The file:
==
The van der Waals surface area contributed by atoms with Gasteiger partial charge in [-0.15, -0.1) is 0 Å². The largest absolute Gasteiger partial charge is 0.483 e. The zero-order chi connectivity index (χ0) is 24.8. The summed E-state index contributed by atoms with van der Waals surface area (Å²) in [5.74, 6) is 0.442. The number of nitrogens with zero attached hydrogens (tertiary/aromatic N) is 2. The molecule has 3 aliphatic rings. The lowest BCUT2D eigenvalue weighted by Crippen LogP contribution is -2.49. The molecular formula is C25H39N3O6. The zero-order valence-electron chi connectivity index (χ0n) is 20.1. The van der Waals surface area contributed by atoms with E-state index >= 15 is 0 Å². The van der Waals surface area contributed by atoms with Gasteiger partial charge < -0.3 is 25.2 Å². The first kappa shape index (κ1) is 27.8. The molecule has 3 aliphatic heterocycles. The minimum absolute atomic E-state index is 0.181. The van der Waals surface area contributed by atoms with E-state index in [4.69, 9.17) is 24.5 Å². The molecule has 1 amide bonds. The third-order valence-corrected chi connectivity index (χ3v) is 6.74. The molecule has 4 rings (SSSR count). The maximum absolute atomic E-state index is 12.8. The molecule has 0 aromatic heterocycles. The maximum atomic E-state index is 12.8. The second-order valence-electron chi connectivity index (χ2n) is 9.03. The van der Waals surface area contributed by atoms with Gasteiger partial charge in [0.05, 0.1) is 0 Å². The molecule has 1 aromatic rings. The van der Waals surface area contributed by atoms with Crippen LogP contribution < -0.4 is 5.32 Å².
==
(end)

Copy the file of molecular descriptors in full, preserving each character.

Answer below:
The van der Waals surface area contributed by atoms with Gasteiger partial charge in [-0.15, -0.1) is 0 Å². The largest absolute Gasteiger partial charge is 0.483 e. The zero-order chi connectivity index (χ0) is 24.8. The summed E-state index contributed by atoms with van der Waals surface area (Å²) in [5.74, 6) is 0.442. The number of nitrogens with zero attached hydrogens (tertiary/aromatic N) is 2. The molecule has 3 aliphatic rings. The lowest BCUT2D eigenvalue weighted by Crippen LogP contribution is -2.49. The molecular formula is C25H39N3O6. The zero-order valence-electron chi connectivity index (χ0n) is 20.1. The van der Waals surface area contributed by atoms with E-state index >= 15 is 0 Å². The van der Waals surface area contributed by atoms with Gasteiger partial charge < -0.3 is 25.2 Å². The first kappa shape index (κ1) is 27.8. The molecule has 3 aliphatic heterocycles. The minimum absolute atomic E-state index is 0.181. The van der Waals surface area contributed by atoms with E-state index in [4.69, 9.17) is 24.5 Å². The molecule has 1 amide bonds. The third-order valence-corrected chi connectivity index (χ3v) is 6.74. The molecule has 4 rings (SSSR count). The maximum absolute atomic E-state index is 12.8. The molecule has 0 aromatic heterocycles. The maximum atomic E-state index is 12.8. The second-order valence-electron chi connectivity index (χ2n) is 9.03. The van der Waals surface area contributed by atoms with Gasteiger partial charge in [0.05, 0.1) is 0 Å². The molecule has 1 aromatic rings. The van der Waals surface area contributed by atoms with Crippen LogP contribution < -0.4 is 5.32 Å².